There are a couple more elements I believe contributed to this state of affairs. The first is that the construction market at the time was much less competitive than it was in the 1927-1929 period. With few others swinging a hammer, builders like Snear Miller and Wolf Shenkman did not have to invest in the same grade of finishes and materials they had in those earlier days. A combination of deflation and what we’d today term “value engineering” enabled these smaller builders to construct units at a much lower cost. Pricey yellow brick and mahogany were replaced with cheaper rug brick and oak, for example.
Peeking at the records in the Land Registry Office, it is also clear that these builders were gaining access to credit in the traditional market. Although some had mortgages from private individuals, most on file were issued by insurance companies. In other words, their investments were considered to be safe enough, even in the very tight lending market of the 1930s.
A perfect storm, or meeting in the middle. It seems that builders like Wolf Shenkman, Snear Miller, and Isidore Stone were well-positioned and well-tuned to some very specific aspects of the Ottawa housing market during the Depression.
To sum up:
- Employment in the so-called “Inside Service” (Headquarters staff here in Ottawa) did not increase or decrease considerably during the Depression.
- Between 1931 and 1935, there was a noteworthy and proportionate decrease in temporary employees and increase in “permanent” (or “indeterminate”) civil servants. During the same period, civil servants were given a 10% pay cut and annual raises were cancelled.
- I have not systemically analyzed the 1934 and 1935 assessment rolls, but after having reviewed them at the Ottawa Archives and run some newspaper spot-checks, most of the inhabitants of these apartments seem to be younger couples and retired couples. At rents of $40-$90 per month, these units were on the mid-to-high end of prices for lodging in the city.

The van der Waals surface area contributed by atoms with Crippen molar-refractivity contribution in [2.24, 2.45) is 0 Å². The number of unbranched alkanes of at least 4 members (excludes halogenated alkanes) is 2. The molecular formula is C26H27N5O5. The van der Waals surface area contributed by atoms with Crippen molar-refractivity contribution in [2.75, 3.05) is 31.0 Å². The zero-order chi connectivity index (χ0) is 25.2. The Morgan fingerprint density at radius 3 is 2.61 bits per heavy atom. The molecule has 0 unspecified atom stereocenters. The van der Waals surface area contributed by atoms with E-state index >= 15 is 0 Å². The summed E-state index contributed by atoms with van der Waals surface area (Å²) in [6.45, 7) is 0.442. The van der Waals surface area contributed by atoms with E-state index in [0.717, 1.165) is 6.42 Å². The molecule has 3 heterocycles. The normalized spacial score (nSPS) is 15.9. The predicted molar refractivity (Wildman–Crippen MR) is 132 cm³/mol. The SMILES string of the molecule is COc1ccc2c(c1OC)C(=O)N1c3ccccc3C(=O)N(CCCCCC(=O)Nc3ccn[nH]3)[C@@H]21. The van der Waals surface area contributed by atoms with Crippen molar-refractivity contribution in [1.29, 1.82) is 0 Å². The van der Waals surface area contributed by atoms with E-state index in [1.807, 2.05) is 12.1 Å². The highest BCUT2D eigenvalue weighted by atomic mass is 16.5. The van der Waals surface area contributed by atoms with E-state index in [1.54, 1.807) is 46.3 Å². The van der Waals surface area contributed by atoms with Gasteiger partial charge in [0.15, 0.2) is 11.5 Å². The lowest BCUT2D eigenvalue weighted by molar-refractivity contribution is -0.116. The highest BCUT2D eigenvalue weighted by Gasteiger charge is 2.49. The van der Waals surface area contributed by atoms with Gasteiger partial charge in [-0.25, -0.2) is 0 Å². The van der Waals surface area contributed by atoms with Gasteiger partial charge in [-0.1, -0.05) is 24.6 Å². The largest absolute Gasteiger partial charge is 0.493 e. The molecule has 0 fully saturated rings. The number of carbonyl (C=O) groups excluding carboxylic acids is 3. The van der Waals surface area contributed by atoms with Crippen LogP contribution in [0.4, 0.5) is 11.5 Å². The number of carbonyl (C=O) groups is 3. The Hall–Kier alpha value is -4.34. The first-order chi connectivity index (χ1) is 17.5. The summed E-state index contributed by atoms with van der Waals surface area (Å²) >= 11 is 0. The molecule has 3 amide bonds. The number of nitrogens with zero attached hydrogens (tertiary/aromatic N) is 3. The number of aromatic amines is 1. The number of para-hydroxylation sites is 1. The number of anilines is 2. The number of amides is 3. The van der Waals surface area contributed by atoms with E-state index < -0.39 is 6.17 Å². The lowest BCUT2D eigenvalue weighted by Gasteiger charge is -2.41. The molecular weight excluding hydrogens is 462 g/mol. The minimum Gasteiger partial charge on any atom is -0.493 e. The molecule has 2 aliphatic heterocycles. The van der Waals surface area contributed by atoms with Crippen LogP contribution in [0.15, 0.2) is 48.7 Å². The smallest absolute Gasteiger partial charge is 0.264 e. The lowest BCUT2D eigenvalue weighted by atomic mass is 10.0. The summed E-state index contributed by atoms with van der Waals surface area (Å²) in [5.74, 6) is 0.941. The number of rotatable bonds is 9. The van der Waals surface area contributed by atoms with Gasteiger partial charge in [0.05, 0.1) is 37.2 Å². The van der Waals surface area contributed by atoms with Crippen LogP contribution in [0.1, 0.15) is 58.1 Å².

- Beginning in 1930, as the result of the deepening Depression, credit markets tightened up considerably (therefore, a mortgage was much harder to come by), deflation took hold, and unemployment in the building trades reached into the high double digits.
- Centretown (and to a slightly lesser-extent, Sandy Hill) was filled with large homes that, at 40-50 years of age, were at the bottom of their value and desirability. Although some were maintained, most were either converted into apartments/rooming houses or purchased for demolition and replacement.
- Combined, this resulted in a market with an unfulfilled need (young and retired civil servants) and low land acquisition and labour costs for builders. Builders like Wolf Shenkman, Snear Miller, and Isidore Stone, moreover, had access to legitimate building capital from the usual sources (insurance companies) and successfully met the need, or at least a portion thereof.
There is, of course, much more to deal with and this just represents where my thinking is currently at.
Notes [ + ]
|1.||↥||John Taylor. Ottawa: An Illustrated History (Toronto: Lorimer, 1986): 212.|
|3.||↥||Admittedly, I am currently unsure about the specific proportion of those in the Inside Service that the re-classified Public Works employees represented. See Canada. Dominion Bureau of Statistics. Statistics of the Civil Service of Canada (Ottawa: King’s Printer, 1939): 10.|
|5.||↥||I have not systemically collected the data, but after having spent time with the city’s assessment rolls, it seems clear enough that these apartments were largely home to young and retired couples.|
|6.||↥||Otto J. Firestone. Residential Real Estate in Canada (Toronto: University of Toronto Press, 1951): 328.|